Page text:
14.5.2004 Whitley Bridge


Casuals      162 for 7 off 40 overs

Whitley Bridge 164 for 8 off 39.1 overs

Crossland E. – 23 Cooper I. – 47 Cleave – 31 Brown – 20 Larner – 11

Cooper I. – 1 for 19 off 4 Cooper D. – 1 for 17 off 4

Ward – 1 for 16 off 2 Wilkinson – 5 for 26 off 8.1

Crossland W. – 0 for 20 off 7 Larner – 0 for 8 off 1

Sam Wilkinson, despite a magnificent personal bowling effort, had his dream of winning here for the first time shattered as ‘bridge’ knocked off a decent Casuals total with 5 balls to spare.

Casuals batted first. Ian Cooper and Duncan Cleave built on Ed Crossland and Paul ‘Nosser’ Brown’s confident opening stand. In there somewhere Will briefly attended the crease for an innings which will not have pencil manufacturers rubbing their hands in glee at the sight of their sales figures.

Duncan arrived looking rough and uneven. Whilst waiting to bat he lay on a boundary bench in some futile hope of reversing what had gone on the night before – a latter day Denis Compton. He perked up for the beginning of his innings and then started poking and scraping, presumably having resumed his catnap. On 31 he shook himself, took a mighty swipe, but unlike his mentor who would have cleared the surrounding housing estate, he holed out at deep midwicket. As he returned to the pavilion there was something about him that suggested he had made a mistake with his shot selection.

162 can win it some weeks. Other weeks it doesn’t. Despite being behind the rate earlier on in their reply, Whitley were always in touch. As they entered the last ten over acceleration Wilkinson capitalised on his mostly reliable line and length, four of his victims clean bowled. Bill Crossland was the other pick of the bowlers for little reward. He would have been even more miserly if Walker had bent his back at third man, but rumour had it he was a tad cleaved (see footnote). Your correspondent is endebted to Bill for inserting this important event into his match notes whilst he wasn’t looking. The rest of the fielding was outstanding. Duncan, Will and Ed could not be faulted.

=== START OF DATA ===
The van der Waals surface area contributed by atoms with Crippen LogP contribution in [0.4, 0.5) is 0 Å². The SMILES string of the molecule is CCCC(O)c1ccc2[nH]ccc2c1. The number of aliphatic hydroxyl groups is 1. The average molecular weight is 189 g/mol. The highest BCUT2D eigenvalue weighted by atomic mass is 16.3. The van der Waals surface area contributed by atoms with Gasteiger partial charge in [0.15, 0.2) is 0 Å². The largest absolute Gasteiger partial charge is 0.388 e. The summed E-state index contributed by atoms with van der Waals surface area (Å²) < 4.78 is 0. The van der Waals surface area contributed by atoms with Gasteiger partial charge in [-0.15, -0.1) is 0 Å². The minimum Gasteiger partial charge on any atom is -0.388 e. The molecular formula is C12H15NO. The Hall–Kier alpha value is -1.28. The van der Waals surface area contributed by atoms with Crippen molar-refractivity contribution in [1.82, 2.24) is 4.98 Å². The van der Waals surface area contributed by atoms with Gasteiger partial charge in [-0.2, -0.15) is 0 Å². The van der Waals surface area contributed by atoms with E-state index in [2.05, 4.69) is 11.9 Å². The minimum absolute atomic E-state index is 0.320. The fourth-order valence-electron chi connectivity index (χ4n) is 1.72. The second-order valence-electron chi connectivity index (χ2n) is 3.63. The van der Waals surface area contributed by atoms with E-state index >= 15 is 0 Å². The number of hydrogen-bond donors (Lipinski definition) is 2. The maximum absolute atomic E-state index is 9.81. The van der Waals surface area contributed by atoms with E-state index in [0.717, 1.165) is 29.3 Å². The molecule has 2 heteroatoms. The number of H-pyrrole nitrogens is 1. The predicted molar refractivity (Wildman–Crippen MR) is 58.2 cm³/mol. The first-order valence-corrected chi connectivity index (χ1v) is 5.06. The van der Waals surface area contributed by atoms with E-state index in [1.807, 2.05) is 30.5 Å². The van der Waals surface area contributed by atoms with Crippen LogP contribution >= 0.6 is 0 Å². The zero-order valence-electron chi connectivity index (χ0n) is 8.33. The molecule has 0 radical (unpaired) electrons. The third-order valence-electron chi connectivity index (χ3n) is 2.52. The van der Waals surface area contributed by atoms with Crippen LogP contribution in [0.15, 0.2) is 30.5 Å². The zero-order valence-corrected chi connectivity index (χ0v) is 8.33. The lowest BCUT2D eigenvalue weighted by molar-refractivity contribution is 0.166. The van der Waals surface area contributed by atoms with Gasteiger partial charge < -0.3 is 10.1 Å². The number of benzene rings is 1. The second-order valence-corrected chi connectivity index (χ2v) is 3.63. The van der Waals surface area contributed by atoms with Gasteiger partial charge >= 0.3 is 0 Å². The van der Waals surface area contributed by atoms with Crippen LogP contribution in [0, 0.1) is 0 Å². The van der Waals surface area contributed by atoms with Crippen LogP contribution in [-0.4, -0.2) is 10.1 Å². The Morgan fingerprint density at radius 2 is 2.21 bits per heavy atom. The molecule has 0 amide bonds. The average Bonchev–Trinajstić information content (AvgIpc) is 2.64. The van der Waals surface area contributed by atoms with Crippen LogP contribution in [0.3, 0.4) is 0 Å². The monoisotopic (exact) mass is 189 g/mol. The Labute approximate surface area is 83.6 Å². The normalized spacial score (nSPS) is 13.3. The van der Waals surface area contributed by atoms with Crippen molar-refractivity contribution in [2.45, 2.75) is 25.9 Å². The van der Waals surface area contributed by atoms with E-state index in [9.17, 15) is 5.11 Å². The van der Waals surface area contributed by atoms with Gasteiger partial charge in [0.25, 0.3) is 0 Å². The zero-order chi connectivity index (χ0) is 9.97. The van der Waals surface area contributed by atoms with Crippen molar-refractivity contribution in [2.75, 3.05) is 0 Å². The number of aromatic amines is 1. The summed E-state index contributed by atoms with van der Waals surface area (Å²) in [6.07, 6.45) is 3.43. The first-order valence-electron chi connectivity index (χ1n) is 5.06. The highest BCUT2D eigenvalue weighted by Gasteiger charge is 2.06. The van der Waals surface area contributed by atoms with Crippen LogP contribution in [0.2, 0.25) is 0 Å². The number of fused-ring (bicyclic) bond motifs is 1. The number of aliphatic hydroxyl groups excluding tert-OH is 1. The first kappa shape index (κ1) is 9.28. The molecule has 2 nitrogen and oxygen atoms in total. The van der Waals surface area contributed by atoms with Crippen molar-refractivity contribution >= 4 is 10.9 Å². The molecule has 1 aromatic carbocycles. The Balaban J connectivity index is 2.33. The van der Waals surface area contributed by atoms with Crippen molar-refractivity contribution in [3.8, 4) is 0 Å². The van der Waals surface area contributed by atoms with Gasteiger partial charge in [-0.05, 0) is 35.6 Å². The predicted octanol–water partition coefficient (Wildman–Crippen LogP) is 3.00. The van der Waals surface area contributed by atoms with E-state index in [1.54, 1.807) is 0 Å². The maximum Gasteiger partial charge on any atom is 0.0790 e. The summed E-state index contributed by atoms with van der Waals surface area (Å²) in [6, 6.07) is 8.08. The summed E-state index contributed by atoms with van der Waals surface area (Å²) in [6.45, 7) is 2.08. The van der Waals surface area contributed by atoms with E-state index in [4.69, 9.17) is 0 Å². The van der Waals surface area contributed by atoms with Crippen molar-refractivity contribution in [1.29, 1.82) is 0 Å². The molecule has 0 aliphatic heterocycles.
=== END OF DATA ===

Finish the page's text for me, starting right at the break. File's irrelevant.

A word about The Cooper Brothers. Well its a sentence actually, in case Rupert reads this. They are very promising young cricketers.

Footnote   Cleave – verb. to feel rough and uneven, usually in direct proportion to the amount of shiraz consumed the night before. Colloquially referred to as feeling like a turkish wrestler’s jockstrap or a gorilla’s armpit. Also looking like one.


Last Sunday at Eggborough, fresh from winter coaching in Yorkshire’s nets, a rejuvenated Stuart Larner turned out for his first game of the 2004 Casuals season.

His helmeted innings started with the conventional forward press, but pretty soon we saw boundaries from the slog-sweep, initially pioneered by Lance Kleusener but now taken to a new height by Stuart. Higher still the lob wedge to short midwicket and finally the classic thick top edge to backward of square. 11 runs and pleased as punch.

But it didn’t stop there. Following the tea interval, Stuart showed us the discipline it takes to play at his level. Twice round the square and several stretches had jaws dropping in the pavilion – making way for the last pieces of chocolate cake.

Then his over of slow off spin was pure mystery.

His fielding came from the much vaunted oscillating school of coordination. No one was in the slightest doubt as to the outcome when a short skier entered into his area of the pitch. But then he caught it.

A true casual.


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